Activity

Inspire Simple STEAM Exploration

What You Need:

  • Nature journal
  • Coloring pencils
  • Materials for chosen experiment
  • Camera (optional)

What You Do: 

  1. Decide what you want to focus on for your child’s learning today. You may want your child to consider the changing seasons, the colors on leaves and why some change to yellow while others change to purple or red, or why tall trees don’t fall over in the wind. The ideas are endless, and you can let your little learner lead you towards what’s most interesting to them.

  2. Take a walk with your child on an autumn day. Meander about and allow your child to pick up objects in nature, dig around, and roll around. 

  3. Depending on the topic you want to explore with your child (e.g., seasons, leaf color or temperature changes, etc.), ask your child to observe specific elements until they start asking questions. 

  4. Help your child choose a question to explore that focuses on what your child is wondering about during your walk. Ask questions like, “What do you wonder? What’s shocking or confusing? What do you want to know more about?”

  5. Continue to observe the objects pertaining to the question and take some pictures. Encourage your child to write the question down and draw pictures in their notebook. Help younger learners with their writing and drawings as necessary.

  6. Research the topic with your child with videos, online sources, and children’s picture books. You may want to do extra research on your own to guide your child’s research so you can use the correct vocabulary when discussing the topic.

  7. Have your child predict the answer to the “why” question from step four. You can ask questions like, “How can we find out ______? What will happen if we try ______?” 

  8. Create or choose from your research a hands-on experiment that will test your child’s prediction. Conduct the experiment with your child. 

  9. Ask your child guiding questions throughout the experiment:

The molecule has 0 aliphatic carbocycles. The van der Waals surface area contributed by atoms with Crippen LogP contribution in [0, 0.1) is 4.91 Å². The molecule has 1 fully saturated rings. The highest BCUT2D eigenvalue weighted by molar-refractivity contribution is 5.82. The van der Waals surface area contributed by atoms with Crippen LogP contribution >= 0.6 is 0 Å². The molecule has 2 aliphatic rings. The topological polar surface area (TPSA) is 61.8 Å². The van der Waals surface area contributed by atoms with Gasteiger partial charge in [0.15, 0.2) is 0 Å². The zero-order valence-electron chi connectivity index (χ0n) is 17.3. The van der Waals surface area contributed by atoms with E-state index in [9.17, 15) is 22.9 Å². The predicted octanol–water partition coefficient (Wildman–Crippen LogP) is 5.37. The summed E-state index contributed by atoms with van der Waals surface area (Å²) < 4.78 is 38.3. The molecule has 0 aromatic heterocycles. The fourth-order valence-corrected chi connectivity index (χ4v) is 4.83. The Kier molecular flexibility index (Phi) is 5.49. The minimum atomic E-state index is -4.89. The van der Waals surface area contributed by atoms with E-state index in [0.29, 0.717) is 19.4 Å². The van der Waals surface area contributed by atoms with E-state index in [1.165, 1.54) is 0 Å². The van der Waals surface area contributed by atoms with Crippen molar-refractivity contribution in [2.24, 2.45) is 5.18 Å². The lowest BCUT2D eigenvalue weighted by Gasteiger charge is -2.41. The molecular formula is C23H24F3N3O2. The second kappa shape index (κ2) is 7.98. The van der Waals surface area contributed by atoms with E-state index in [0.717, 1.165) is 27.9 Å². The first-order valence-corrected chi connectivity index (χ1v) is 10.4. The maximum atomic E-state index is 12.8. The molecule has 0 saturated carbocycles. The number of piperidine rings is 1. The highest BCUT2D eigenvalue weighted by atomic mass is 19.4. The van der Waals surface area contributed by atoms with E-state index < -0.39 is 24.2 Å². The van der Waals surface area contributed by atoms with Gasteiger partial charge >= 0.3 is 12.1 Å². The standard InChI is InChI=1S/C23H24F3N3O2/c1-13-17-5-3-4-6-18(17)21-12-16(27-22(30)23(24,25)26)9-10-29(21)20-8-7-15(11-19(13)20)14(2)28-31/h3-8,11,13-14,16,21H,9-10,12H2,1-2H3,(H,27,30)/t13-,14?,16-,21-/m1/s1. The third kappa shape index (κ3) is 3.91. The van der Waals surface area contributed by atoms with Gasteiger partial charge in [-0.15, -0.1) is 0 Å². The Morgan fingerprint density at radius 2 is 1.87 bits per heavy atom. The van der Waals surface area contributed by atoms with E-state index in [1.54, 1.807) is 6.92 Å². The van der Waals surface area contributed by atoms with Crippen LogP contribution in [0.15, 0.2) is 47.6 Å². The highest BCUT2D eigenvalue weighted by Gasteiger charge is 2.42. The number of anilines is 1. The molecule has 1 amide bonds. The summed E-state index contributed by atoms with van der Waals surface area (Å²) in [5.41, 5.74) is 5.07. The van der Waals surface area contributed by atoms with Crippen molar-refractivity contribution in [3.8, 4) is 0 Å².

1. What do you see, hear, etc.?

    2. What happened?

    3. What is changing?

  10.  Have your child draw what they see throughout the experiment. Encourage them to describe the changes they see aloud as well.

  11. Discuss the outcome of the experiment with your child. Ask questions like:

    1. What were your predictions?

    2. What happened?

    3. What did you notice?

  12. Encourage your child to draw conclusions based on the evidence they witnessed in the experiment. If their prediction was incorrect, it’s important to have your child verbalize the evidence and then create a new prediction based on the data they receive from their first experiment. They can then do the experiment again, with some adjustments. For their next experiment, they could make simple changes to the technique or materials to affect a new outcome.

When Thomas Edison was asked what it felt like to fail 1,000 times on his journey towards inventing the lightbulb, his response was, “I didn’t fail 1,000 times. The light bulb was an invention with 1,000 steps." It’s important for children to experiment and even fail a bit. This simple STEAM process can be used for many of the experiments your learner will imagine and help them embrace failure, since those failures can lead to amazing discoveries.

 

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